When you live abroad you know firsthand that you sometimes you crave ooey gooey brownies, soft pretzels and melted cheese (yes, a foodie can still have an occasional craving for Velveeta), or a burger done up in style!
But, even if you aren’t an expat, this series is still for you if you like making things from scratch that most people might buy from the frozen section of their local supermarket. And that is one of my favorite things about cooking abroad. I get to find authentic recipes that remind me of home that don’t have freezer burn or tons of additives and preservatives.
Join me in my expat kitchen for all-American recipes I’ve successfully been able to recreate living thousands of miles from home.
AKA: THE PERFECT HAMBURGER BUN
It’s not the Fourth of July. Obviously. It’s not even spring yet. In fact, if that in-between thawing and freezing doesn’t start to happen flooding will be a real concern in my home state…But over in China, I’ve been craving the perfect burger.
The other evening I started to get visions of Sichuan American fusion food….Crispy Chicken Hamburgers. I thought I’d revisit the recipe for crispy chicken and do thin patties, instead of cubes. But I would need a place to put it.
Enter, the hamburger bun. It is pretty hard to go from eating bread in France to eating it in China. I have yet to find a freshly baked loaf of baguette, and I’m pretty sure I won’t find even the semi-stale prepackaged buns we’d get every so often in France when we were craving burgers.
So, I decided I would have to make my own.
Now, sometimes, like my search for the perfect tang yuan filling, you have to try a recipe three or four times before you get the magic combination. Other times…you can stop after the first try.
I was hesitant to make homemade hamburger buns, because I’d made them once before years ago and found them to turn to mush with the ketchup and warm burger. I was pleasantly surprised.
This recipe is fairly straightforward as far as bread recipes go. So, make yourself a batch (you get 12), get your favorite condiments ready (we had homemade chipotle mayo and mustard) and pretend it is the Fourth of July, you are wearing shorts, and sipping an icy margarita.
And while you’re at it, let me know what your favorite hamburger bun filling is!
- 4 ½ cups all purpose flour
- 1 ½ teaspoons salt
- 3 tablespoons sugar
- 2 teaspoons instant yeast
- 1 egg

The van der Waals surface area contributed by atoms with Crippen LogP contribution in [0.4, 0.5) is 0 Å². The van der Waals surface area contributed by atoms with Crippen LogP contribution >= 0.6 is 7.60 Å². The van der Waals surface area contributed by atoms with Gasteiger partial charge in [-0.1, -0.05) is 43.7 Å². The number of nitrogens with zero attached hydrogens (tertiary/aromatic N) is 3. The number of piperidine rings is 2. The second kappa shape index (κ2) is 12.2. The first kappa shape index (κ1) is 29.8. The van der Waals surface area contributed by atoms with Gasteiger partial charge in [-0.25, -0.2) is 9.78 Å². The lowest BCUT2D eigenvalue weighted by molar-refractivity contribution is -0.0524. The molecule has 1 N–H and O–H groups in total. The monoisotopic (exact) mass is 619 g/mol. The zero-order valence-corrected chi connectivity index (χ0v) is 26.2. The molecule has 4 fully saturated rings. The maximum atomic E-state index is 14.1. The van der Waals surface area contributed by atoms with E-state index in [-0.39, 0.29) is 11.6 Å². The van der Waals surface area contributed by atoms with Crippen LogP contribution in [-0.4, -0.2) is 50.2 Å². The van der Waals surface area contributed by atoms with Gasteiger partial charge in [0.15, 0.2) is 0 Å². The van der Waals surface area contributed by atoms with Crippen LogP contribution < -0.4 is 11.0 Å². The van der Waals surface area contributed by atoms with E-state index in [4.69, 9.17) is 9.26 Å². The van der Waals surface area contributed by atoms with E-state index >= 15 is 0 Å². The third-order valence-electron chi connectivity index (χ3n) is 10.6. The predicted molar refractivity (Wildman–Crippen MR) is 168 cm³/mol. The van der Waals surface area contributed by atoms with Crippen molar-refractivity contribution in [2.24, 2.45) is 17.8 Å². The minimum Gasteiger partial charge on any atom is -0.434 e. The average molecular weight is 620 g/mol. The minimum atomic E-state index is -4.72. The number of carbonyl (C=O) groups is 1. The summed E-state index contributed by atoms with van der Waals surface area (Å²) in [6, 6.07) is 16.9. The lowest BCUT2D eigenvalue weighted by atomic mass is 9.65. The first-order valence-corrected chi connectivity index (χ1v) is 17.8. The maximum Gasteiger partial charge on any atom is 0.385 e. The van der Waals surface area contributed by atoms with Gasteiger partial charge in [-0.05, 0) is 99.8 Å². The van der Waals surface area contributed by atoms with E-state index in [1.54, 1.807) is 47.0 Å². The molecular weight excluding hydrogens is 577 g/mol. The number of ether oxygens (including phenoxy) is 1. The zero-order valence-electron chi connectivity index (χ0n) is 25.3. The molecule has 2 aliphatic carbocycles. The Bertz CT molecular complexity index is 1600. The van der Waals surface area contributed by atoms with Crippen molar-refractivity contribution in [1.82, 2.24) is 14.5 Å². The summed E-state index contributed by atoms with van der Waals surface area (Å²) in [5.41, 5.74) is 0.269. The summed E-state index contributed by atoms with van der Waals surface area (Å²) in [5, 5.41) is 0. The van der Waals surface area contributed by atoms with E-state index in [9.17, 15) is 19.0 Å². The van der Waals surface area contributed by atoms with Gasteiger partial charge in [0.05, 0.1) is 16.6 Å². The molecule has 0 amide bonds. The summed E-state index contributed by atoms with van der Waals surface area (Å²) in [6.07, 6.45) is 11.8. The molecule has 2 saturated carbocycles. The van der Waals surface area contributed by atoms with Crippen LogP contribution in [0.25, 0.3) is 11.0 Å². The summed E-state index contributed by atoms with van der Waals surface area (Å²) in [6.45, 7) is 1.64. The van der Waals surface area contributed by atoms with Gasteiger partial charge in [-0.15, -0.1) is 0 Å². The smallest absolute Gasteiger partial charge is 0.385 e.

- ¼ cup butter, melted and cooled to room temperature
- 1 ½ cups 2% or whole milk
- Egg wash, 1 egg+1 teaspoon water, whisked together
- Sesame seeds for garnish
- Mix dry ingredients (flour, salt, sugar, and yeast). In a bigger, second bowl add the cooled, melted buter, milk and the egg. Whisk everything together. Then add the flour little by little until you get a ball of dough that you can start to knead by hand.
- Since this recipe uses cups instead of weight, you may need a little more flour if your dough is too sticky to work with. Fill a ½ measuring cup and use it to flour your work surface, the dough, and your hands as needed.
- Knead by hand for about 10 minutes, or until the dough is smooth and will bounce back if you press into it with your finger.
- Take a pastry brush and scrape out the butter residue from the pan you used or the bowl you stored it in. Use it to lightly coat the dough. Alternatively, melt two tablespoons, let cool, and brush on.
- Cover and let rest for 2 hours or until doubled in size.
- Punch down and shape into 12 equal sized balls of dough. Let them rest for 20 minutes on the cookie sheet you will use to bake them on.
- Then, lightly press down on their tops. Brush with the egg wash and sprinkle sesame seeds over the top.
- Bake at 400°F (200°C) for about 15 minutes. The finished buns should be golden brown and sound hollow if you slightly knock on them.
- Let them cool before you slice them in half and add your favorite burger and condiments. (You can also toast them in the oven if you prefer to keep them warm when you serve like my husband does.)
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